Over the past fifty years, debates concerning race and college admissions have focused primarily on the policy of affirmative action at elite institutions of higher education. But a less well-known approach to affirmative action also emerged in the 1960s in response to urban unrest and Black and Latino political mobilization. The programs that emerged in response to community demands offered a more radical view of college access: admitting and supporting students who do not meet regular admissions requirements and come from families who are unable to afford college tuition, fees, and other expenses. While conventional views of affirmative action policies focus on the "identification" of high-achieving students of color to attend elite institutions of higher education, these programs represent a community-centered approach to affirmative action. This approach is based on a logic of developing scholars who can be supported at their local public institutions of higher education.

In Developing Scholars, Domingo Morel explores the history and political factors that led to the creation of college access programs for students of color in the 1960s. Through a case study of an existing community-centered affirmative action program, Talent Development, Morel shows how protest, including violent protest, has been instrumental in the maintenance of college access programs. He also reveals that in response to the college expansion efforts of the 1960s, hidden forms of restriction emerged that have significantly impacted students of color. Developing Scholars argues that the origin, history, and purpose of these programs reveal gaps in our understanding of college access expansion in the US that challenge conventional wisdom of American politics.
Visit Domingo Morel's website.

--Marshal Zeringue

Monday, February 20, 2023

"Undermining the State from Within"

New from Cambridge University Press: Undermining the State from Within: The Institutional Legacies of Civil War in Central America by Rachel A. Schwartz.

About the book, from the publisher:
Undermining the State from Within pulls back the curtain on the counterinsurgent state to better understand how conflict dynamics affect state institutions and continue to shape political and economic development in the postwar period. Drawing on unique archival and interview data from war and postwar Central America, this book illuminates how counterinsurgent actors, under the pretext of combatting an insurgent threat, introduce alternative rules within state institutions, which undermine core activities like tax collection, public security provision, and property administration. Moreover, it uncovers how the counterinsurgent elite outmaneuvers governance reforms during democratic transition and peacebuilding to preserve the predatory wartime status quo. In so doing, this book rethinks the relationship between war and state formation, challenges existing scholarly and policy approaches to peacebuilding and post-conflict institutional reform and contributes a new understanding of what civil war leaves behind in an institutional sense.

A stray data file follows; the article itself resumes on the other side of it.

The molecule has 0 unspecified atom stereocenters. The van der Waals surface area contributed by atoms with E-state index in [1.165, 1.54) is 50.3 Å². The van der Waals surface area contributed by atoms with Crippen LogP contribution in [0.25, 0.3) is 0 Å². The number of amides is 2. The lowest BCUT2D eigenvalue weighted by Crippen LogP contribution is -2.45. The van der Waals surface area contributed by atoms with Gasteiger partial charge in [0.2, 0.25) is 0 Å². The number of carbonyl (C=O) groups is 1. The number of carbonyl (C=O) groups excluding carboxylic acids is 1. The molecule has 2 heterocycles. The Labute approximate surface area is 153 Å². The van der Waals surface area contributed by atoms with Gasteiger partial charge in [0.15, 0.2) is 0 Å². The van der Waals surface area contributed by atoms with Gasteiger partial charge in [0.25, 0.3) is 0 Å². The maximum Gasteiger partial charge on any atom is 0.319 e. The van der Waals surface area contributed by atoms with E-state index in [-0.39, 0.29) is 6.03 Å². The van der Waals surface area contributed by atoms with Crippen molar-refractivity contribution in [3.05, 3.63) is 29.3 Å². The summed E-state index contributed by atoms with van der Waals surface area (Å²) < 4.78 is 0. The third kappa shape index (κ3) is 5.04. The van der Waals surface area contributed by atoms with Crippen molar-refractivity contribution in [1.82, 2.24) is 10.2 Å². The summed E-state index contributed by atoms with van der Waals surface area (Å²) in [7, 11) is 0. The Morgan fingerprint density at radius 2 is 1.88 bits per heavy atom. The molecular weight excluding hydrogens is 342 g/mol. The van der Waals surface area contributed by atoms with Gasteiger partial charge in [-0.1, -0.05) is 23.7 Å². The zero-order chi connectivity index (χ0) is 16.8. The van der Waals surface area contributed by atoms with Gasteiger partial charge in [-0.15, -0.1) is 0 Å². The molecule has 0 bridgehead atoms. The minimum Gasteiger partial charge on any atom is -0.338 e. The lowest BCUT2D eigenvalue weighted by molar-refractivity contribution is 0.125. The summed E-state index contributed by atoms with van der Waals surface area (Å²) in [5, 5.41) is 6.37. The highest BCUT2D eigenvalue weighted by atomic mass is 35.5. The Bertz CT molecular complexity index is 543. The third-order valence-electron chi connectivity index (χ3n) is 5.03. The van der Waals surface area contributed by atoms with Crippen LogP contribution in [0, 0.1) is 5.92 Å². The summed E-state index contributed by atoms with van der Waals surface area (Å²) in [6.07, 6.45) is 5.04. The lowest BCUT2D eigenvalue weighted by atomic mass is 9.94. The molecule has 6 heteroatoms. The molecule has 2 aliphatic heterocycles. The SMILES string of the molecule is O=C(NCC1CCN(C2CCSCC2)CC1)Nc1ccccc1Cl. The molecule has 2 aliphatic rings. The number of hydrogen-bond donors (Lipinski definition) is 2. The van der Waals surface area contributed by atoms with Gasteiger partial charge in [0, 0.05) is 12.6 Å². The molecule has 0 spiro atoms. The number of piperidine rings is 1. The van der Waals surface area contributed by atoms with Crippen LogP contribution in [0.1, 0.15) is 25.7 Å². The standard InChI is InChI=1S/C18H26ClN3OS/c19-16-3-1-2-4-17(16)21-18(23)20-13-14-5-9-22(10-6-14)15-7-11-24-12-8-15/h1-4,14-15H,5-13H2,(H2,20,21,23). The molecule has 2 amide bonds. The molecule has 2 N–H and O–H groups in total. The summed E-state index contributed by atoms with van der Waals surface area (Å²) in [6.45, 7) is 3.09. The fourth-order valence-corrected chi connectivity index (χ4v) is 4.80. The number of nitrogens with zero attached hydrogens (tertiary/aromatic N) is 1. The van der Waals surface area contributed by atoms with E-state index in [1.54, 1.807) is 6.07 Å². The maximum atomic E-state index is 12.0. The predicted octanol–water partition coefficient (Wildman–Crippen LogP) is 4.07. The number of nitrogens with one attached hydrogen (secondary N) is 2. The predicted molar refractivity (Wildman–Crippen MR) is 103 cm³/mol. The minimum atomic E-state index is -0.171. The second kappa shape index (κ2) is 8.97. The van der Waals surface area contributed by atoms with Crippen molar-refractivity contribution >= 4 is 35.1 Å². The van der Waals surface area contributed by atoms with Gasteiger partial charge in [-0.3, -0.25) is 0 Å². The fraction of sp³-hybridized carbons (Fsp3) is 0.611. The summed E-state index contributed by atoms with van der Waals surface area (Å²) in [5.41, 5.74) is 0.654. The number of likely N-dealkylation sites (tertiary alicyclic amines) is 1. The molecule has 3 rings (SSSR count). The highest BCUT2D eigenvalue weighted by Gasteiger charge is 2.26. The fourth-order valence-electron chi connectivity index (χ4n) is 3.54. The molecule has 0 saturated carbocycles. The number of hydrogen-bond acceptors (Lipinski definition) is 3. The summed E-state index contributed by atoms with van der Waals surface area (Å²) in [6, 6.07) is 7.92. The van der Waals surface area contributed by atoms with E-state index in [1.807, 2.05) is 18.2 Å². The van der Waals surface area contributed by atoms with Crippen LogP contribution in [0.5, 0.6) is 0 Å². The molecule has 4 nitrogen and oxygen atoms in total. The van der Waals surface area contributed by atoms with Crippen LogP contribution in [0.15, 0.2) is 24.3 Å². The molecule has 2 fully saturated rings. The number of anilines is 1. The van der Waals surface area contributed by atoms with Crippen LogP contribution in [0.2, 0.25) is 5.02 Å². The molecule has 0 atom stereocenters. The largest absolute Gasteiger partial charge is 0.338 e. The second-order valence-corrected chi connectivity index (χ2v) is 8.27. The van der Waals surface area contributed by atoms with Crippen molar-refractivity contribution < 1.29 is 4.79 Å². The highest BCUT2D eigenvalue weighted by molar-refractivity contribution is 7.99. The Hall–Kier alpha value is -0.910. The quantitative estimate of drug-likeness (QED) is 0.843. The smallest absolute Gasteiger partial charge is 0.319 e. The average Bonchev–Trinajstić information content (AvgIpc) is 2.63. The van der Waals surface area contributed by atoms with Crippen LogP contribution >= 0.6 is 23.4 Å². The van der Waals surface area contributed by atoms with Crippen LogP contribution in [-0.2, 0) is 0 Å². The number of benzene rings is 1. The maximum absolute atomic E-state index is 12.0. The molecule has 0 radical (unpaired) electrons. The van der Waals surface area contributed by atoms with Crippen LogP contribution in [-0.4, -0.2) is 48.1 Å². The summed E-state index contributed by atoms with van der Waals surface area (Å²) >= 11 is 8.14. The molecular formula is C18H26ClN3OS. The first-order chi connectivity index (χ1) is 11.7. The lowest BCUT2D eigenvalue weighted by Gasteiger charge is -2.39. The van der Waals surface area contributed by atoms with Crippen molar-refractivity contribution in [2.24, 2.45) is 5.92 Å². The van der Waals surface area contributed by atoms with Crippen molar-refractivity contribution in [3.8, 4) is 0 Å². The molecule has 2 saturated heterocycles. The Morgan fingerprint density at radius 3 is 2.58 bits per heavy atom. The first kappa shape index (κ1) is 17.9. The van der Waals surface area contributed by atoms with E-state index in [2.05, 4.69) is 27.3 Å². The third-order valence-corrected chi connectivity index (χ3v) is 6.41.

--Marshal Zeringue

Sunday, February 19, 2023

"Beyond Data"

New from The MIT Press: Beyond Data: Reclaiming Human Rights at the Dawn of the Metaverse by Elizabeth M. Renieris.

About the book, from the publisher:
Why laws focused on data cannot effectively protect people—and how an approach centered on human rights offers the best hope for preserving human dignity and autonomy in a cyberphysical world.

Ever-pervasive technology poses a clear and present danger to human dignity and autonomy, as many have pointed out. And yet, for the past fifty years, we have been so busy protecting data that we have failed to protect people. In Beyond Data, Elizabeth Renieris argues that laws focused on data protection, data privacy, data security and data ownership have unintentionally failed to protect core human values, including privacy. And, as our collective obsession with data has grown, we have, to our peril, lost sight of what’s truly at stake in relation to technological development—our dignity and autonomy as people.

Far from being inevitable, our fixation on data has been codified through decades of flawed policy. Renieris provides a comprehensive history of how both laws and corporate policies enacted in the name of data privacy have been fundamentally incapable of protecting humans. Her research identifies the inherent deficiency of making data a rallying point in itself—data is not an objective truth, and what’s more, its “entirely contextual and dynamic” status makes it an unstable foundation for organizing. In proposing a human rights–based framework that would center human dignity and autonomy rather than technological abstractions, Renieris delivers a clear-eyed and radically imaginative vision of the future.